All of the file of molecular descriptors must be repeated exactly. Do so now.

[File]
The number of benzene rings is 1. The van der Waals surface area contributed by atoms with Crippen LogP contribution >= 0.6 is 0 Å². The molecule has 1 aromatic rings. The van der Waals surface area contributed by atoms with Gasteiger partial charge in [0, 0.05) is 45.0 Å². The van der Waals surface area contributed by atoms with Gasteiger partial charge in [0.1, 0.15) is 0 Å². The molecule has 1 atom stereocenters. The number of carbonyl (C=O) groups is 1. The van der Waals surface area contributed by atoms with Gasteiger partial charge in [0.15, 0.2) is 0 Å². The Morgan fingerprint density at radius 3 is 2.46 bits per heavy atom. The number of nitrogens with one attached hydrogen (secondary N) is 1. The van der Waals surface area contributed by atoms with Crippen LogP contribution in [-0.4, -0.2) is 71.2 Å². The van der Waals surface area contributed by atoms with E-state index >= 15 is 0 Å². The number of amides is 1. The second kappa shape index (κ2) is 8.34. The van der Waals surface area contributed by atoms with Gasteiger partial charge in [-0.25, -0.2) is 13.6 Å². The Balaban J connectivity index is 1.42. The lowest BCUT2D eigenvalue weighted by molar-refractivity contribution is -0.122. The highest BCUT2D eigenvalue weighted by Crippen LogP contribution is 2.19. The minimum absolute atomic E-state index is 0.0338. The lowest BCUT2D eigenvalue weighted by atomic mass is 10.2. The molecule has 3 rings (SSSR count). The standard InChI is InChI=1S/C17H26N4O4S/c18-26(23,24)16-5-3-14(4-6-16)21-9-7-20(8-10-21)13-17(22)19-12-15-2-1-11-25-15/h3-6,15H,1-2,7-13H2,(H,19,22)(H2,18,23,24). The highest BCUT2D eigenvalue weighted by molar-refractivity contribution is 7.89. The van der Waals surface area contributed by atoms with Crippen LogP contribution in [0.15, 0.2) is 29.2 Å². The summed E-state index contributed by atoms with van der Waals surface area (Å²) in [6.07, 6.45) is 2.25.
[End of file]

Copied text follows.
The number of benzene rings is 1. The van der Waals surface area contributed by atoms with Crippen LogP contribution >= 0.6 is 0 Å². The molecule has 1 aromatic rings. The van der Waals surface area contributed by atoms with Gasteiger partial charge in [0, 0.05) is 45.0 Å². The van der Waals surface area contributed by atoms with Gasteiger partial charge in [0.1, 0.15) is 0 Å². The molecule has 1 atom stereocenters. The number of carbonyl (C=O) groups is 1. The van der Waals surface area contributed by atoms with Gasteiger partial charge in [0.15, 0.2) is 0 Å². The Morgan fingerprint density at radius 3 is 2.46 bits per heavy atom. The number of nitrogens with one attached hydrogen (secondary N) is 1. The van der Waals surface area contributed by atoms with Crippen LogP contribution in [-0.4, -0.2) is 71.2 Å². The van der Waals surface area contributed by atoms with E-state index >= 15 is 0 Å². The number of amides is 1. The second kappa shape index (κ2) is 8.34. The van der Waals surface area contributed by atoms with Gasteiger partial charge in [-0.25, -0.2) is 13.6 Å². The Balaban J connectivity index is 1.42. The lowest BCUT2D eigenvalue weighted by molar-refractivity contribution is -0.122. The highest BCUT2D eigenvalue weighted by Crippen LogP contribution is 2.19. The minimum absolute atomic E-state index is 0.0338. The lowest BCUT2D eigenvalue weighted by atomic mass is 10.2. The molecule has 3 rings (SSSR count). The standard InChI is InChI=1S/C17H26N4O4S/c18-26(23,24)16-5-3-14(4-6-16)21-9-7-20(8-10-21)13-17(22)19-12-15-2-1-11-25-15/h3-6,15H,1-2,7-13H2,(H,19,22)(H2,18,23,24). The highest BCUT2D eigenvalue weighted by molar-refractivity contribution is 7.89. The van der Waals surface area contributed by atoms with Crippen LogP contribution in [0.15, 0.2) is 29.2 Å². The summed E-state index contributed by atoms with van der Waals surface area (Å²) in [6.07, 6.45) is 2.25.